If you have a few parameters and a lot of functions to differentiate, probably use ForwardDiff (forward-mode differentiation); if you have a lot of parameters and a few functions, probably use Zygote or maybe ReverseDiff (reverse-mode differentiation).
Essentially forward mode methods scale like the number of inputs while reverse mode scales like the number of outputs, but in many applications this can look like O(states * parameters) for forward vs O(states + parameters) for reverse. So obviously reverse is better right? Wrong: there are many natural reasons why reverse-mode AD will have a higher baseline overhead.
So if forward-mode AD is faster when problems are small and reverse-mode AD is faster when problems are large, where’s the cutoff? That’s very problem-dependent, and the other paper to be posted soon will show that the given problem can change what AD packages are going to be fast as well. But one thing to look at is the following:
We found that when you had like a size 50 system you’d get the some reverse-mode methods (“based on” Enzyme.jl) would be faster than ForwardDiff.jl, and around 100-150 or so you could get versions of ReverseDiff.jl then at the cutoff. So “roughly 100” is a decent general idea for switching from forward to reverse, depending on the properties of the package.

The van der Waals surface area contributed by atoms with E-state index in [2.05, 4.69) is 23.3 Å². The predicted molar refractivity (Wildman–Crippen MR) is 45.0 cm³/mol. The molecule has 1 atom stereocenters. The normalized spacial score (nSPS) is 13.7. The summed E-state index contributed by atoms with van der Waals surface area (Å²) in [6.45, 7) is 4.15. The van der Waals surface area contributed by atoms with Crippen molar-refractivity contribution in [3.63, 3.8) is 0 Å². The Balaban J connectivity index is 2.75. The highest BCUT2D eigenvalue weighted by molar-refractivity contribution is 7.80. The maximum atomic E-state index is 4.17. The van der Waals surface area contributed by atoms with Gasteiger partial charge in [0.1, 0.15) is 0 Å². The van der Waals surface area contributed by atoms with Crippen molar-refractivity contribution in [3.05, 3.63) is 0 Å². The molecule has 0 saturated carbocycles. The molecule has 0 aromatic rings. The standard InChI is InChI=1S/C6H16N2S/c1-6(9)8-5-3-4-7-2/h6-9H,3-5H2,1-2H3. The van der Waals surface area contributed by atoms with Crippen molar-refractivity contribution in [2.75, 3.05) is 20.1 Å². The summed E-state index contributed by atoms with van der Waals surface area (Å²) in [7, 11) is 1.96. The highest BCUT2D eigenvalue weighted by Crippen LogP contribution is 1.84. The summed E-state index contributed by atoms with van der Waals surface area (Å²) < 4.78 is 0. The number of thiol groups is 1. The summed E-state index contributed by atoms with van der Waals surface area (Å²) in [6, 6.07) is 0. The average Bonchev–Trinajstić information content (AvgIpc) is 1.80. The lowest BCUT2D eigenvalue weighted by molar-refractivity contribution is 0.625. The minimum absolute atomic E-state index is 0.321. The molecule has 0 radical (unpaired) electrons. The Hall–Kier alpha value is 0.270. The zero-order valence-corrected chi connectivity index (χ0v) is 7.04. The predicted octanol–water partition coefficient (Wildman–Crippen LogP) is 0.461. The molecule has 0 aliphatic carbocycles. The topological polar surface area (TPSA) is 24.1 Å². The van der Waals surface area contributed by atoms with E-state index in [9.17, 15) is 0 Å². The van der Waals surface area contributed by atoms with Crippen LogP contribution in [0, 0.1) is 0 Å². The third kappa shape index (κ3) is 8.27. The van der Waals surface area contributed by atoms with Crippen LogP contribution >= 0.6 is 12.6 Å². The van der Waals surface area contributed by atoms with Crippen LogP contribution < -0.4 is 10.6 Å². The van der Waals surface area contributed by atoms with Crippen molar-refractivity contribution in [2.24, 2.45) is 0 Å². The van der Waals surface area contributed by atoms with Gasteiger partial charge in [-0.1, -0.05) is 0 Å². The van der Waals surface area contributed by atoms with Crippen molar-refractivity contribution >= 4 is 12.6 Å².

Also I’m curious about if you observe any “significant” difference in speed among these different packages. Or they are roughly comparable even if one is slightly faster in the different situations as you described?
It’s not just a difference in software. There is a fundamental difference in algorithms and computational scaling between forward and reverse mode AD, as I said, and which one is better depends on the number of inputs vs the number of outputs; google it.